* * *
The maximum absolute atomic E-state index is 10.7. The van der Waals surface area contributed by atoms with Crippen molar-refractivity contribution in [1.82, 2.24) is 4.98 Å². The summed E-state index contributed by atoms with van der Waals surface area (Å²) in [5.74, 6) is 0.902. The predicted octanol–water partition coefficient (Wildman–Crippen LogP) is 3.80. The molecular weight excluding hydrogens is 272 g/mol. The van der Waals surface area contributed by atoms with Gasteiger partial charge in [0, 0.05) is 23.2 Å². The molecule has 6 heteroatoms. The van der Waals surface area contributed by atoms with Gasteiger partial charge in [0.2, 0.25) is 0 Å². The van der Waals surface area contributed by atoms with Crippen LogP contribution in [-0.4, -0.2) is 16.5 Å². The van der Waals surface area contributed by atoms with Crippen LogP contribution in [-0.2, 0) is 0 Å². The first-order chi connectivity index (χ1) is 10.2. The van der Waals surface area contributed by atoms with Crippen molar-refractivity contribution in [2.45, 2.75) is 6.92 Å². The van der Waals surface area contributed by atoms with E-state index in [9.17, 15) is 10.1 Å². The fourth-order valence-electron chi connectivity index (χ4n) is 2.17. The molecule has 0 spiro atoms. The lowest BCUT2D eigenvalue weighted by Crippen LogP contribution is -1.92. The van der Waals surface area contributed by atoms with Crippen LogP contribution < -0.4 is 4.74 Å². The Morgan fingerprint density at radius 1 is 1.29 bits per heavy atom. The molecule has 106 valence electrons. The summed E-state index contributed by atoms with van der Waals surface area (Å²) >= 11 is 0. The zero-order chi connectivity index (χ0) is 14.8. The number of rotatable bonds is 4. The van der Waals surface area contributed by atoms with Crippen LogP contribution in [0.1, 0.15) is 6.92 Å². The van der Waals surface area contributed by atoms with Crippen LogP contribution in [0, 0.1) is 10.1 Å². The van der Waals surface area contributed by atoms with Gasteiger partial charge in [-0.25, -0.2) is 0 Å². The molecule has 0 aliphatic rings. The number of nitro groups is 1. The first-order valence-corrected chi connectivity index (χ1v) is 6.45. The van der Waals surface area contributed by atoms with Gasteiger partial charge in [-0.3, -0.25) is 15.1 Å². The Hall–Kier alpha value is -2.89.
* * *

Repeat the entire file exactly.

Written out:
The maximum absolute atomic E-state index is 10.7. The van der Waals surface area contributed by atoms with Crippen molar-refractivity contribution in [1.82, 2.24) is 4.98 Å². The summed E-state index contributed by atoms with van der Waals surface area (Å²) in [5.74, 6) is 0.902. The predicted octanol–water partition coefficient (Wildman–Crippen LogP) is 3.80. The molecular weight excluding hydrogens is 272 g/mol. The van der Waals surface area contributed by atoms with Gasteiger partial charge in [0, 0.05) is 23.2 Å². The molecule has 6 heteroatoms. The van der Waals surface area contributed by atoms with Gasteiger partial charge in [0.2, 0.25) is 0 Å². The van der Waals surface area contributed by atoms with Crippen LogP contribution in [-0.4, -0.2) is 16.5 Å². The van der Waals surface area contributed by atoms with Crippen LogP contribution in [-0.2, 0) is 0 Å². The first-order chi connectivity index (χ1) is 10.2. The van der Waals surface area contributed by atoms with Crippen molar-refractivity contribution in [2.45, 2.75) is 6.92 Å². The van der Waals surface area contributed by atoms with E-state index in [9.17, 15) is 10.1 Å². The fourth-order valence-electron chi connectivity index (χ4n) is 2.17. The molecule has 0 spiro atoms. The lowest BCUT2D eigenvalue weighted by Crippen LogP contribution is -1.92. The van der Waals surface area contributed by atoms with Crippen LogP contribution < -0.4 is 4.74 Å². The Morgan fingerprint density at radius 1 is 1.29 bits per heavy atom. The molecule has 106 valence electrons. The summed E-state index contributed by atoms with van der Waals surface area (Å²) >= 11 is 0. The zero-order chi connectivity index (χ0) is 14.8. The number of rotatable bonds is 4. The van der Waals surface area contributed by atoms with Crippen LogP contribution in [0.1, 0.15) is 6.92 Å². The van der Waals surface area contributed by atoms with Crippen LogP contribution in [0, 0.1) is 10.1 Å². The van der Waals surface area contributed by atoms with Gasteiger partial charge in [-0.25, -0.2) is 0 Å². The molecule has 0 aliphatic rings. The number of nitro groups is 1. The first-order valence-corrected chi connectivity index (χ1v) is 6.45. The van der Waals surface area contributed by atoms with Gasteiger partial charge in [-0.3, -0.25) is 15.1 Å². The Hall–Kier alpha value is -2.89.